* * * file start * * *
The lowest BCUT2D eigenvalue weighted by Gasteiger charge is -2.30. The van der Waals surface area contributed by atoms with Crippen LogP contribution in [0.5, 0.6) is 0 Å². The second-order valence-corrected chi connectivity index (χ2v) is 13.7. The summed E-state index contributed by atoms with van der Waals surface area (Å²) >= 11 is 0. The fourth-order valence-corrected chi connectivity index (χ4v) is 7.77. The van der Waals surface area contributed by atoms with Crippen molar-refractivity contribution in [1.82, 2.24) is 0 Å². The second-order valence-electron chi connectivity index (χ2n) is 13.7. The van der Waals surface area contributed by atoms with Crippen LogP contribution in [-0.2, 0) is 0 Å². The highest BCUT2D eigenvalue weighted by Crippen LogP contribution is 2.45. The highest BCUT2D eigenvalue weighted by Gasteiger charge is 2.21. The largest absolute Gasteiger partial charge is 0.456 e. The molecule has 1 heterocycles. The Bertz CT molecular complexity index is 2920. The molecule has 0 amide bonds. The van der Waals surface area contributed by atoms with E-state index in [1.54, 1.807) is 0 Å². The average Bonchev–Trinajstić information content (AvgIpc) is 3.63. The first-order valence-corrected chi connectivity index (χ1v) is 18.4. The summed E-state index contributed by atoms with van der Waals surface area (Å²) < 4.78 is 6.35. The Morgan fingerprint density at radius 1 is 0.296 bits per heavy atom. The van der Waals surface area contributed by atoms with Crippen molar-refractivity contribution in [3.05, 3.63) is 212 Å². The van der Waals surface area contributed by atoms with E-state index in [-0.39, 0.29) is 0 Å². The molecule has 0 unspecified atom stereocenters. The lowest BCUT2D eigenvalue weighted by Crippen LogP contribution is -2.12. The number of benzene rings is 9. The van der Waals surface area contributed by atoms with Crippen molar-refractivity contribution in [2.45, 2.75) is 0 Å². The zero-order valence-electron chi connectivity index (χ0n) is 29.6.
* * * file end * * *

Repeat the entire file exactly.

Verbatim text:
The lowest BCUT2D eigenvalue weighted by Gasteiger charge is -2.30. The van der Waals surface area contributed by atoms with Crippen LogP contribution in [0.5, 0.6) is 0 Å². The second-order valence-corrected chi connectivity index (χ2v) is 13.7. The summed E-state index contributed by atoms with van der Waals surface area (Å²) >= 11 is 0. The fourth-order valence-corrected chi connectivity index (χ4v) is 7.77. The van der Waals surface area contributed by atoms with Crippen molar-refractivity contribution in [1.82, 2.24) is 0 Å². The second-order valence-electron chi connectivity index (χ2n) is 13.7. The van der Waals surface area contributed by atoms with Crippen LogP contribution in [-0.2, 0) is 0 Å². The highest BCUT2D eigenvalue weighted by Crippen LogP contribution is 2.45. The highest BCUT2D eigenvalue weighted by Gasteiger charge is 2.21. The largest absolute Gasteiger partial charge is 0.456 e. The molecule has 1 heterocycles. The Bertz CT molecular complexity index is 2920. The molecule has 0 amide bonds. The van der Waals surface area contributed by atoms with E-state index in [1.54, 1.807) is 0 Å². The average Bonchev–Trinajstić information content (AvgIpc) is 3.63. The first-order valence-corrected chi connectivity index (χ1v) is 18.4. The summed E-state index contributed by atoms with van der Waals surface area (Å²) < 4.78 is 6.35. The Morgan fingerprint density at radius 1 is 0.296 bits per heavy atom. The van der Waals surface area contributed by atoms with Crippen molar-refractivity contribution in [3.05, 3.63) is 212 Å². The van der Waals surface area contributed by atoms with E-state index in [-0.39, 0.29) is 0 Å². The molecule has 0 unspecified atom stereocenters. The lowest BCUT2D eigenvalue weighted by Crippen LogP contribution is -2.12. The number of benzene rings is 9. The van der Waals surface area contributed by atoms with Crippen molar-refractivity contribution in [2.45, 2.75) is 0 Å². The zero-order valence-electron chi connectivity index (χ0n) is 29.6.